We have at least 3 million people in the United States with HCV, and probably over 35,000 in New Mexico. As the Journal editors noted, the health impact of this chronic infection is significant for those who have it.
An investigative report released last month by the U.S. Senate Finance Committee found, to nobody’s surprise, that U.S. pricing of several new oral agents for HCV at $1,000 per pill was intended to “maximize revenue” for the drug company and that “fostering broad, affordable access was not a key consideration in the process of setting the wholesale prices.”
In contrast, the price in Egypt for a 12-week course (84 pills) of the same drugs made by the same manufacturer is less than the cost of a single pill in the United States.
Over 100,000 people in Egypt received treatment last year. Were the cost of treatment the same in New Mexico as Egypt, no one would be raising questions regarding the rationing of treatment.
An important recent study in Health Affairs concluded that early treatment of all Americans with chronic HCV infection is by far the most cost-effective strategy, given the much higher expense (when treatment has been delayed) of treating cirrhosis, liver failure and liver cancer many years later.
So, prudence would indicate that any move to treat more HCV-infected individuals would provide financial benefit for both the United States and New Mexico.
However, at $80,000 per treatment course, the United States would spend $250 billion to treat all Americans with HCV and $3.2 billion here in New Mexico. Neither government’s budget can afford that cost in a single year, nor do we have enough health professionals to treat everyone in one year’s time.
So, directors of state Medicaid and corrections programs, insurance company administrators, health professionals and many others must decide how to treat as many people as possible, as quickly as we can, at a cost we can afford.
This is where good evidence becomes critical to making prudent decisions that are neither based on opinions nor biases against those who may not have had the same advantages as others in our society.
Ironically, there seems to be an intense media focus on the cost of HCV treatment in prisoners and persons who inject drugs, but little attention to the baby boomers, who represent 55 percent of Americans with chronic HCV infection.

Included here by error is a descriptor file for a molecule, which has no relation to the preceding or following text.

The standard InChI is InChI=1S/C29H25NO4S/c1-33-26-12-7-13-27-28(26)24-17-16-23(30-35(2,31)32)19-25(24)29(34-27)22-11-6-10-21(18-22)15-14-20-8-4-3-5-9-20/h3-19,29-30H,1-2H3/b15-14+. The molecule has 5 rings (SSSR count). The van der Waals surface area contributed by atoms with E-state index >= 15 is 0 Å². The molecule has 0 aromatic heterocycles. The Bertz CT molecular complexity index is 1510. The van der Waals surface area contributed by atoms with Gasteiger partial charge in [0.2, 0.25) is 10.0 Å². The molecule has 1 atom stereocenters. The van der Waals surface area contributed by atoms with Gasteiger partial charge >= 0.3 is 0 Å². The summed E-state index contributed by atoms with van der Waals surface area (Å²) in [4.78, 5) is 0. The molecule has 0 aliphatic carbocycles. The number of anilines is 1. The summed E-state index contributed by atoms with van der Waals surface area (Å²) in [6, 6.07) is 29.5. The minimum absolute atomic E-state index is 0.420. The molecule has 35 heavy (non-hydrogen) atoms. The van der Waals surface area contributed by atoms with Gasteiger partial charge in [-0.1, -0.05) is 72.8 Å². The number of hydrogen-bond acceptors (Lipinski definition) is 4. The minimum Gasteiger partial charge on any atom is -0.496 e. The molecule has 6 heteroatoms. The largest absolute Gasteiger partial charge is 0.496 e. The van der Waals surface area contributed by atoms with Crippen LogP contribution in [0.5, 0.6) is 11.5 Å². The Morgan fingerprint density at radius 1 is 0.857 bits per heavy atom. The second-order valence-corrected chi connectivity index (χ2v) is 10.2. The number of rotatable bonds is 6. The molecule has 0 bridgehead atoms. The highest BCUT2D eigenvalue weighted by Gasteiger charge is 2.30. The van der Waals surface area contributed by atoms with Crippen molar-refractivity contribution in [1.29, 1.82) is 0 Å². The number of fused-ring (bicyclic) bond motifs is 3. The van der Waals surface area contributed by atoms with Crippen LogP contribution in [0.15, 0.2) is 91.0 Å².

All those born between 1945 and 1965 should be tested once for HCV infection. Indeed, it would be prudent even if you believe you have no risk factors.
Research shows that the reinfection rate of HCV in active injection drug users is startlingly low: below 5 percent. So prudence would dictate that these individuals be treated as well. There is an additional public health benefit from reducing HCV transmission. It is also critical that these individuals have access to effective treatment for their addiction.
So, if we had to choose the most prudent public policy course to address the HCV epidemic, we would recommend:
1) Legislative changes to set drug prices at a cost that would allow for the affordable treatment of all persons in the United States with chronic HCV infection this year.
2) Prudent investment of New Mexico health care dollars by treating as many people with HCV as early as possible, with a goal of treating everyone within five years. It should be noted that Medicare currently covers HCV treatment for all its beneficiaries, which, by 2031, will include all of the baby boomers. The cost to treat this group is estimated at $140 billion.
3) Immediate screening for any individual at higher risk for HCV infection, including persons born between 1945 and 1965, who have ever used injection drugs or who have a non-professional tattoo.
We believe this is a more prudent approach than raising questions about who does and does not deserve treatment.